Governor Kathleen Babineaux Blanco's New Orleans Hurricane Relief Foundation was created on August 30, 2005.  Local governments across the . sent aid in the form of ambulances, search teams and disaster supplies. Shelters to house those displaced were established as far away as Utah . The Arkansas Department of Parks and Tourism contacted travelers having reservations at state parks to see if the travelers would voluntarily give up their reservations to persons fleeing Katrina, primarily in the southern part of the state where refugees had already taken shelter (at Lake Chicot State Park , just across the Louisiana state line, a 26-member family from New Orleans, including a grandmother on oxygen, occupied seven of the park's cabins). In any event, refugees at state parks would not be evicted for prior reservations, and those with reservations but no room would either get space at another state park or a gift certificate.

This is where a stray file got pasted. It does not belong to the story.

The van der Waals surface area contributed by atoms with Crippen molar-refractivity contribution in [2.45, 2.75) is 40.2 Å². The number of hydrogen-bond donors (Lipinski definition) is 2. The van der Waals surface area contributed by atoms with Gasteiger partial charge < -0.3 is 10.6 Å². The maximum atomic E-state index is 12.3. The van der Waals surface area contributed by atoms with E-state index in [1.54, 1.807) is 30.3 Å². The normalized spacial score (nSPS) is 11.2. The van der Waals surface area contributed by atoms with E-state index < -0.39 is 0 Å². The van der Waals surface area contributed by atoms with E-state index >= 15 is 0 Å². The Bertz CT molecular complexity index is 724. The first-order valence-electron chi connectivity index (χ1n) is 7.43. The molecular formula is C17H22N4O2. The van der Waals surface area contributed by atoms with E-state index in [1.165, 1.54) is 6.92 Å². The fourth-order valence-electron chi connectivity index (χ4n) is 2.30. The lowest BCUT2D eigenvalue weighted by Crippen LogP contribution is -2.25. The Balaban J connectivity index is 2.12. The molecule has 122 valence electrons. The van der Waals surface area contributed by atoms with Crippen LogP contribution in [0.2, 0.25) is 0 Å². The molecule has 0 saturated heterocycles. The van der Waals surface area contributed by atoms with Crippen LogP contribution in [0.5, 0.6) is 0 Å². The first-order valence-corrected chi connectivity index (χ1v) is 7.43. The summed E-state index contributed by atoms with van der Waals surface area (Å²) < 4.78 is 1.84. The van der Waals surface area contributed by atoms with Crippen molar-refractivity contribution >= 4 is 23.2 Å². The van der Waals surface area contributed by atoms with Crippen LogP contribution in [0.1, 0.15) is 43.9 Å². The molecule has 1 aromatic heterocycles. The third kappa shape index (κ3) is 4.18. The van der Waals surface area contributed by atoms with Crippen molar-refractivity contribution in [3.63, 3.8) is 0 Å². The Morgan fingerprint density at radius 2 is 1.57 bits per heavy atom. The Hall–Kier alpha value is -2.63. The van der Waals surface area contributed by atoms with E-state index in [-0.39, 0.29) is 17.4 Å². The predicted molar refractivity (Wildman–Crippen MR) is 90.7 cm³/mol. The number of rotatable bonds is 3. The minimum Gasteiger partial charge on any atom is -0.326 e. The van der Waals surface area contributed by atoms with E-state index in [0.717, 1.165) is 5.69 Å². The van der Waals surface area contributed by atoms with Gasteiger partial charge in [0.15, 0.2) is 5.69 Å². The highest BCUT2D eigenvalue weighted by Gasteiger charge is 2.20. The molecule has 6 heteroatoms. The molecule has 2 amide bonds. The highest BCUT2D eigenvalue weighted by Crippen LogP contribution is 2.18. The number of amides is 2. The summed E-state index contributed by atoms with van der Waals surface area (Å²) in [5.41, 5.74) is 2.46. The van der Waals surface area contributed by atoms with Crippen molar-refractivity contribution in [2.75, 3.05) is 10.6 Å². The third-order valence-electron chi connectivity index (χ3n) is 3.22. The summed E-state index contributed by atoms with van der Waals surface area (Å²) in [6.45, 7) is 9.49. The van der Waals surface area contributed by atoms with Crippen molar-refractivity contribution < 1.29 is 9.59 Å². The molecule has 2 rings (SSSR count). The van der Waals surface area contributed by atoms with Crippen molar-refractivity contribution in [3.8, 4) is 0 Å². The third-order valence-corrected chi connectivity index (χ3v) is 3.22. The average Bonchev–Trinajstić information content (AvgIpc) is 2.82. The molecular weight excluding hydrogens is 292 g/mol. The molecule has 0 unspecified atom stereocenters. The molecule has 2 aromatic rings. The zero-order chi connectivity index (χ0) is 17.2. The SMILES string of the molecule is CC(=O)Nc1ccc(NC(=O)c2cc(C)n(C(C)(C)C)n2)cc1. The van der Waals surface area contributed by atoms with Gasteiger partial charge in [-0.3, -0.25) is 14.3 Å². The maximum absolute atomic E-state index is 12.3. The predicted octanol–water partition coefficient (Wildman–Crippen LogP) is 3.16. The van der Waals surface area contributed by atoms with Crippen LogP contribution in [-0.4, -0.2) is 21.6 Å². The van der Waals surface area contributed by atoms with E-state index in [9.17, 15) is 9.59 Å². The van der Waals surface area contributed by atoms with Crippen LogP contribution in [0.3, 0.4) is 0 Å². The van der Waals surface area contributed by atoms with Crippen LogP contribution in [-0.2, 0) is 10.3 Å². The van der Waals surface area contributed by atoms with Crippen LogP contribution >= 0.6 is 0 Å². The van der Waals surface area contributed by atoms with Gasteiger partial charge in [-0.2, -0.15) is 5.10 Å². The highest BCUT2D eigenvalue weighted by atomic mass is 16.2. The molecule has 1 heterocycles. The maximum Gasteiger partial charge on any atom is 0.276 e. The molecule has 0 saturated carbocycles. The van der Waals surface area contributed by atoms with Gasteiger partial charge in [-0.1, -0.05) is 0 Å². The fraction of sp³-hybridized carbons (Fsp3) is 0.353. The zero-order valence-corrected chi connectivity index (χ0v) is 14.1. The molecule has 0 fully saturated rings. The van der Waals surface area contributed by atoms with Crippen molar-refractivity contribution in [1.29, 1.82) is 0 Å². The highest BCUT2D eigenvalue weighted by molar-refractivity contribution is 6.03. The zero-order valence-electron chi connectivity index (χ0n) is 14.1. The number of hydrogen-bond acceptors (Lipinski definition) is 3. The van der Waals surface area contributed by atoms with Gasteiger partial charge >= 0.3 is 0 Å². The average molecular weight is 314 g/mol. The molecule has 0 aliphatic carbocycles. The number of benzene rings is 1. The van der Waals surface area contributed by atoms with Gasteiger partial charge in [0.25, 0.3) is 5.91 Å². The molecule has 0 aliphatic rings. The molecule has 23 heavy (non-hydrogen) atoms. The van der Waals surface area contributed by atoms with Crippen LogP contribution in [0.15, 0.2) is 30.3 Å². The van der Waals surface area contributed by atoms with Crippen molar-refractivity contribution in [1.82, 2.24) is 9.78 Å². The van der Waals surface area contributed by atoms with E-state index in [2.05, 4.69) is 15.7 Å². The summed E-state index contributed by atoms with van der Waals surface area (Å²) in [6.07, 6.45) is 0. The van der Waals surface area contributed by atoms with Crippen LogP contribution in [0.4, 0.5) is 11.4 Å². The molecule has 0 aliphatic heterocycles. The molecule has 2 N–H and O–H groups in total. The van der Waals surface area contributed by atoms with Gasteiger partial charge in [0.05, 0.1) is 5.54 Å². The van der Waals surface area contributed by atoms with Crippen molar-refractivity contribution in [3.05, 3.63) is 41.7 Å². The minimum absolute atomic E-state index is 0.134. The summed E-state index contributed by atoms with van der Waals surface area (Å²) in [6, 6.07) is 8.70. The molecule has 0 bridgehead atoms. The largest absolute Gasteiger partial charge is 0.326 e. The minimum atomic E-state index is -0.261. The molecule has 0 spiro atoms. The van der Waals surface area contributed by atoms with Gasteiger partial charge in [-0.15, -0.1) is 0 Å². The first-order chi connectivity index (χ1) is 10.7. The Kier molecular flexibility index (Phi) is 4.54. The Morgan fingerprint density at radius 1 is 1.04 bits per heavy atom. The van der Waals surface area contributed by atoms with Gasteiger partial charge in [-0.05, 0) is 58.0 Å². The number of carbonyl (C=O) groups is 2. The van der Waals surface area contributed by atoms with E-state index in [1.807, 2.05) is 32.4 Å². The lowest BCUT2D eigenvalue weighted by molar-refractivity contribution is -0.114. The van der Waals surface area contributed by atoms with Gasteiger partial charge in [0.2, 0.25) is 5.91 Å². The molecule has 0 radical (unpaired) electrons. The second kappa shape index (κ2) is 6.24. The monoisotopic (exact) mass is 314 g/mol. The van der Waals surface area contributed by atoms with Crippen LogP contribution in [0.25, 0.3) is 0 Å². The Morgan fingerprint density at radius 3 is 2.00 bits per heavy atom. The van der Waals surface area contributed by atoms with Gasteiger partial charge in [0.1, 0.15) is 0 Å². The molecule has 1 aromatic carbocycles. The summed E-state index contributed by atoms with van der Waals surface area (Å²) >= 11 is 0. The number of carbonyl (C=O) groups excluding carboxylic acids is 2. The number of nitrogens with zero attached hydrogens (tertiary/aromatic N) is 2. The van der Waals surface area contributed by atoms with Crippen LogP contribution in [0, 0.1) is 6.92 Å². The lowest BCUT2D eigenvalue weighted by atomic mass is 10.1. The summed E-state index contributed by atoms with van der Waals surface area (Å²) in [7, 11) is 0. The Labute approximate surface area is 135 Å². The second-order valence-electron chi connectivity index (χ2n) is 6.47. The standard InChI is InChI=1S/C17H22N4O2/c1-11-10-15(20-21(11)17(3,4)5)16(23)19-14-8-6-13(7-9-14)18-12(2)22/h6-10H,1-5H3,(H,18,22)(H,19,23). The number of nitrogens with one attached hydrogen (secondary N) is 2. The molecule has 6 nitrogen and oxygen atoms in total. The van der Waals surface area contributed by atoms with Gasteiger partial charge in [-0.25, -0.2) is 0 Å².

The hurricane protection failures in New Orleans prompted a lawsuit against the US Army Corps of Engineers (USACE), the designers and builders of the levee system as mandated by the Flood Control Act of 1965. Responsibility for the failures and flooding was laid squarely on the Army Corps in January 2008, but the federal agency could not be held financially liable due to sovereign immunity in the Flood Control Act of 1928. There was also an investigation of the responses from federal, state and local governments, resulting in the resignation of Federal Emergency Management Agency (FEMA) director Michael D. Brown, and of New Orleans Police Department (NOPD) Superintendent Eddie Compass.